This episode begins with the continuation of the sitting from episode 4, & despite Steel's saying it's gone wrong, it let's us into the soldier's world. And rightly, this is done without special effects, purely Joanna Lumley's acting ability, making it to my mind very effective because simple. I have a feeling that the technique used, trance mediumship, would make this seance very disreputable in the world of psychic investigation today, since it really is so vulnerable to cheating caused by the medium's acting ability.
Nonetheless as far as Sapphire & Steel's investigation goes, it does get them into touch with the soldier. What comes across for me is how young he is: the actor (Tom Kelly) manages to look about twelve years old with tears running down his face. The contrast of his happy country upbringing with his unjustifiable death highlights that what he has experienced is so traumatic, & he was so young when it happened. Once again this shows what an effective drama Sapphire & Steel is, capable of depths of meaning & heart-wrenching emotion that I am sure I missed, watching this as a child.
The Gnostic theme of light & darkness is maintained by the darkness coming 'to help' when Sapphire & Steel get the soldier's name. I find it interesting that they are willing to contact the dead - that doesn't seem to be a problem - yet it is Time that remains the ultimate enemy. It is contradictory, really, because you would think that death would be the ultimate time boundary to be maintained! This is clearly a misjudgement on Sapphire & Steel's part, since Steel says that he has never seen darkness like that & it is capable of bringing back the dead, so their desperate attempt to contact the dead has only further disrupted time. They are clearly beyond their resources here & are therefore experiencing unintended consequences of their actions. The sense of desperation in this assignment allows Sapphire & Steel's compassion for each other to be showcased, since they repeatedly have to save each other from things.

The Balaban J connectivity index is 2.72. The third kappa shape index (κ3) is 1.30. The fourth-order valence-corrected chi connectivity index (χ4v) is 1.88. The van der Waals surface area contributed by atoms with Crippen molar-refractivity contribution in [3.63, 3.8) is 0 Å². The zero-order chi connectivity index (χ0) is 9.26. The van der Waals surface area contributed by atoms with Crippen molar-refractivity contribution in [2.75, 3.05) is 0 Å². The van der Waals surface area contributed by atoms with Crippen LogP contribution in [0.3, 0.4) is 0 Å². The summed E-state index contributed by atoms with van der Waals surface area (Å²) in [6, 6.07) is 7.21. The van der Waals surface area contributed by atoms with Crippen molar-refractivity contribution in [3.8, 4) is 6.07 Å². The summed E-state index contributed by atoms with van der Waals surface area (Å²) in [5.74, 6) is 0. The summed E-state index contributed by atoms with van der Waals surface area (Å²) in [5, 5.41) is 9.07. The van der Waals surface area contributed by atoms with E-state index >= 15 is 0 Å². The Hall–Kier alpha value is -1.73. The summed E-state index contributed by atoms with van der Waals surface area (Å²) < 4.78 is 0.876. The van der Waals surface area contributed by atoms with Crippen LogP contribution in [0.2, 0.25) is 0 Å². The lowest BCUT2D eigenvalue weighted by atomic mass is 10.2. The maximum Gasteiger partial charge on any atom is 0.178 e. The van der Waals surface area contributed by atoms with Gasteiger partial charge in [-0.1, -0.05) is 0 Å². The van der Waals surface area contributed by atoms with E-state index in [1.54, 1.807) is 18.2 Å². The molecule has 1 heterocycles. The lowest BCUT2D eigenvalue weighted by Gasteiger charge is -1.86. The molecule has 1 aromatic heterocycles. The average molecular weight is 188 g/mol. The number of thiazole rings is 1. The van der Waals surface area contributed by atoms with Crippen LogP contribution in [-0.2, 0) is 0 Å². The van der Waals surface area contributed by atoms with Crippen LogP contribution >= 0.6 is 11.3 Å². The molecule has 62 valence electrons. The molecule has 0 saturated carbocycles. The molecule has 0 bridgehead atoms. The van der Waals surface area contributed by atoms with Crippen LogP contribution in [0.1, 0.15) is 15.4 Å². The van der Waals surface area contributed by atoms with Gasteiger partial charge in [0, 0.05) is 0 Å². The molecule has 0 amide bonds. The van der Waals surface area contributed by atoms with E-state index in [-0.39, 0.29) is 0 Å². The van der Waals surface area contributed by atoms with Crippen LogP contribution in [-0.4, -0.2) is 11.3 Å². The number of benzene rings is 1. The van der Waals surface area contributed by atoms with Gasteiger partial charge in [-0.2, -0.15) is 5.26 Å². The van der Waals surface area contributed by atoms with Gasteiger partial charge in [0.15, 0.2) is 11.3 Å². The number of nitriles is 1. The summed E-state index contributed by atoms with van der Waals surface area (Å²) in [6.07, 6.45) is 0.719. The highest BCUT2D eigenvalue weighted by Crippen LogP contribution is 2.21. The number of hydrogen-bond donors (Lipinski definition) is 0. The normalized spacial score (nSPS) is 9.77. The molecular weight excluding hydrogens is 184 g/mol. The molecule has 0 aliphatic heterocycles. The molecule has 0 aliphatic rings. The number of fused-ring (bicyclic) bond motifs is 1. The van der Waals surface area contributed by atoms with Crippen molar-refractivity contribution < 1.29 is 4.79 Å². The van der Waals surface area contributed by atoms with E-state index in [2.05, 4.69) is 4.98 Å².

The strange co-option of Sapphire for the disgruntled dead - surely Sapphire & Steel are not humanan & as an element she shouldn't be able to die? - showcases Steel alone again. He resorts to dealing with the situation in his own way by playing to his strengths of assertion & needling the soldier (I sound like I'm doing his appraisal). This part of the episode is genuinely suspenseful, it genuinely feels like Sapphire will not be coming back again, it is genuinely frightening.
A criticism often levelled at this assignment - I have myself - is that it really doesn't need eight episodes to tell the available story, & it is too prolix. However this episode is causing me to review that since I don't feel this episode is simply about a terminally aggrieved dead person being used by 'it' for its own purposes. It's actually about the value of life - hence the unusually prominent role given to Tully, a human - & how that life can be ended by people who don't care or even simply a mistake. It's about human relationships, how we deal with trauma, & how the resulting sense of grievance can really screw you up, in this sense even beyond the grave. I like it enormously that the dead in this assignment maintain their own personality - although their personality is only ever awkward cuss or embittered victim in this assignment - after death & that it is used by the darkness. I also like that Sapphire & Steel are clearly at least somewhat out of their depth: this allows their attempts to investigate & rectify the problem to vary & have a back-to-the-wall quality about them.
All in all it is very clear why this assignment is a favourite with the fans!